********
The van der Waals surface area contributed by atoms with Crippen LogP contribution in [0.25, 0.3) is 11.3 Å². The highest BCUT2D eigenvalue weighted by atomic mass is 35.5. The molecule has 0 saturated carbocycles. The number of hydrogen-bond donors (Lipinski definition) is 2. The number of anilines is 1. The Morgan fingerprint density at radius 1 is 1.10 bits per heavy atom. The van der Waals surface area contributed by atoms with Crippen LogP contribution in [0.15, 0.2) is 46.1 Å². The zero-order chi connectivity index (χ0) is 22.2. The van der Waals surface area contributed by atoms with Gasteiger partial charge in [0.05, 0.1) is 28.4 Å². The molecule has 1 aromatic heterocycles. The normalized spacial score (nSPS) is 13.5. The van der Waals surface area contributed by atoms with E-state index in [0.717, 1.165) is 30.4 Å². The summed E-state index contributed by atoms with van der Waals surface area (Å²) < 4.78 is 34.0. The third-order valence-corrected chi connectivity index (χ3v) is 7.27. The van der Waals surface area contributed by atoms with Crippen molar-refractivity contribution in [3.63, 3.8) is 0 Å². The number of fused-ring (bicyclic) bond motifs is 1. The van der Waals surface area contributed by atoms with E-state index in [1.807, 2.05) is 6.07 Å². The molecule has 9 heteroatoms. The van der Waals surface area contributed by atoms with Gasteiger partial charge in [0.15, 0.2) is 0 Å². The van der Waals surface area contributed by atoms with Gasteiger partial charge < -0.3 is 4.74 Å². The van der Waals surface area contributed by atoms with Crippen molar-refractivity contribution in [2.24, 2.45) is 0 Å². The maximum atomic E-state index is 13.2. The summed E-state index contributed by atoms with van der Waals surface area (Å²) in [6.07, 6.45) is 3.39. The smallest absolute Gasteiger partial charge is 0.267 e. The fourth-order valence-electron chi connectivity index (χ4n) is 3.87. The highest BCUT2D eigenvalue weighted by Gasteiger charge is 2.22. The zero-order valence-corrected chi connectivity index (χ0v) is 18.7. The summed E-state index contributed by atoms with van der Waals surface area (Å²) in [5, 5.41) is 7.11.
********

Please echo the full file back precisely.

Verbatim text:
The van der Waals surface area contributed by atoms with Crippen LogP contribution in [0.25, 0.3) is 11.3 Å². The highest BCUT2D eigenvalue weighted by atomic mass is 35.5. The molecule has 0 saturated carbocycles. The number of hydrogen-bond donors (Lipinski definition) is 2. The number of anilines is 1. The Morgan fingerprint density at radius 1 is 1.10 bits per heavy atom. The van der Waals surface area contributed by atoms with Crippen LogP contribution in [0.15, 0.2) is 46.1 Å². The zero-order chi connectivity index (χ0) is 22.2. The van der Waals surface area contributed by atoms with Gasteiger partial charge in [0.05, 0.1) is 28.4 Å². The molecule has 1 aromatic heterocycles. The normalized spacial score (nSPS) is 13.5. The van der Waals surface area contributed by atoms with E-state index in [0.717, 1.165) is 30.4 Å². The summed E-state index contributed by atoms with van der Waals surface area (Å²) < 4.78 is 34.0. The third-order valence-corrected chi connectivity index (χ3v) is 7.27. The van der Waals surface area contributed by atoms with Crippen molar-refractivity contribution in [3.63, 3.8) is 0 Å². The number of fused-ring (bicyclic) bond motifs is 1. The van der Waals surface area contributed by atoms with E-state index in [1.807, 2.05) is 6.07 Å². The molecule has 9 heteroatoms. The van der Waals surface area contributed by atoms with Gasteiger partial charge in [0.15, 0.2) is 0 Å². The van der Waals surface area contributed by atoms with Gasteiger partial charge < -0.3 is 4.74 Å². The van der Waals surface area contributed by atoms with Crippen molar-refractivity contribution in [2.24, 2.45) is 0 Å². The maximum atomic E-state index is 13.2. The summed E-state index contributed by atoms with van der Waals surface area (Å²) in [6.07, 6.45) is 3.39. The smallest absolute Gasteiger partial charge is 0.267 e. The fourth-order valence-electron chi connectivity index (χ4n) is 3.87. The highest BCUT2D eigenvalue weighted by Gasteiger charge is 2.22. The zero-order valence-corrected chi connectivity index (χ0v) is 18.7. The summed E-state index contributed by atoms with van der Waals surface area (Å²) in [5, 5.41) is 7.11.